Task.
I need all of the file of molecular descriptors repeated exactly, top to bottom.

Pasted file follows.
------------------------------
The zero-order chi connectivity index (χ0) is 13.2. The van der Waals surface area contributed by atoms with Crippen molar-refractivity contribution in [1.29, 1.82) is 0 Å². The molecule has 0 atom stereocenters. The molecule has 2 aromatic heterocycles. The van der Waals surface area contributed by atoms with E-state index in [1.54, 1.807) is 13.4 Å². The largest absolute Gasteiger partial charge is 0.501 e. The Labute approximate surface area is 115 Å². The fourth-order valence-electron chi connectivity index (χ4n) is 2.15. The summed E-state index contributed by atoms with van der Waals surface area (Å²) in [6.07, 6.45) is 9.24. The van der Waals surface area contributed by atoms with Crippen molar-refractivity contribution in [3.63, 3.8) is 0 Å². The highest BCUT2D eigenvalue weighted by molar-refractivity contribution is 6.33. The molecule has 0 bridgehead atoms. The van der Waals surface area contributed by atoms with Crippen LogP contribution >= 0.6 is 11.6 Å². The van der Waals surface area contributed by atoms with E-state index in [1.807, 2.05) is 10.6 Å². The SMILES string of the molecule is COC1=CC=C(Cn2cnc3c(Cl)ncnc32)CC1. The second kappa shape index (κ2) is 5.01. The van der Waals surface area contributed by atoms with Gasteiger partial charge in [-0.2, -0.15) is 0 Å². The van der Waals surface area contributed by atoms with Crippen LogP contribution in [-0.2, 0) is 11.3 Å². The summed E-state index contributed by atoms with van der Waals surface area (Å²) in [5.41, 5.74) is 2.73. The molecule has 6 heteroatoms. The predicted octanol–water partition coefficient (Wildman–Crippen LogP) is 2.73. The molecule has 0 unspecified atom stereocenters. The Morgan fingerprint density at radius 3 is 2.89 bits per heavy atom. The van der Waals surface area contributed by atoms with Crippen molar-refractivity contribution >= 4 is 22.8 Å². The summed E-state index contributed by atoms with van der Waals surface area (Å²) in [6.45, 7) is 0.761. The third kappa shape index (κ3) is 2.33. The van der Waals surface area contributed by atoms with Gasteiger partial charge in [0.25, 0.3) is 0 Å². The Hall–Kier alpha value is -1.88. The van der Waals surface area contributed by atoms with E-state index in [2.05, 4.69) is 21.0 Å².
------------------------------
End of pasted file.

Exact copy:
The zero-order chi connectivity index (χ0) is 13.2. The van der Waals surface area contributed by atoms with Crippen molar-refractivity contribution in [1.29, 1.82) is 0 Å². The molecule has 0 atom stereocenters. The molecule has 2 aromatic heterocycles. The van der Waals surface area contributed by atoms with E-state index in [1.54, 1.807) is 13.4 Å². The largest absolute Gasteiger partial charge is 0.501 e. The Labute approximate surface area is 115 Å². The fourth-order valence-electron chi connectivity index (χ4n) is 2.15. The summed E-state index contributed by atoms with van der Waals surface area (Å²) in [6.07, 6.45) is 9.24. The van der Waals surface area contributed by atoms with Crippen molar-refractivity contribution in [3.63, 3.8) is 0 Å². The highest BCUT2D eigenvalue weighted by molar-refractivity contribution is 6.33. The molecule has 0 bridgehead atoms. The van der Waals surface area contributed by atoms with Crippen LogP contribution >= 0.6 is 11.6 Å². The van der Waals surface area contributed by atoms with E-state index in [1.807, 2.05) is 10.6 Å². The SMILES string of the molecule is COC1=CC=C(Cn2cnc3c(Cl)ncnc32)CC1. The second kappa shape index (κ2) is 5.01. The van der Waals surface area contributed by atoms with Gasteiger partial charge in [-0.2, -0.15) is 0 Å². The van der Waals surface area contributed by atoms with Crippen LogP contribution in [-0.2, 0) is 11.3 Å². The summed E-state index contributed by atoms with van der Waals surface area (Å²) in [5.41, 5.74) is 2.73. The molecule has 6 heteroatoms. The predicted octanol–water partition coefficient (Wildman–Crippen LogP) is 2.73. The molecule has 0 unspecified atom stereocenters. The Morgan fingerprint density at radius 3 is 2.89 bits per heavy atom. The van der Waals surface area contributed by atoms with Crippen molar-refractivity contribution >= 4 is 22.8 Å². The summed E-state index contributed by atoms with van der Waals surface area (Å²) in [6.45, 7) is 0.761. The third kappa shape index (κ3) is 2.33. The van der Waals surface area contributed by atoms with Gasteiger partial charge in [0.25, 0.3) is 0 Å². The Hall–Kier alpha value is -1.88. The van der Waals surface area contributed by atoms with E-state index in [2.05, 4.69) is 21.0 Å².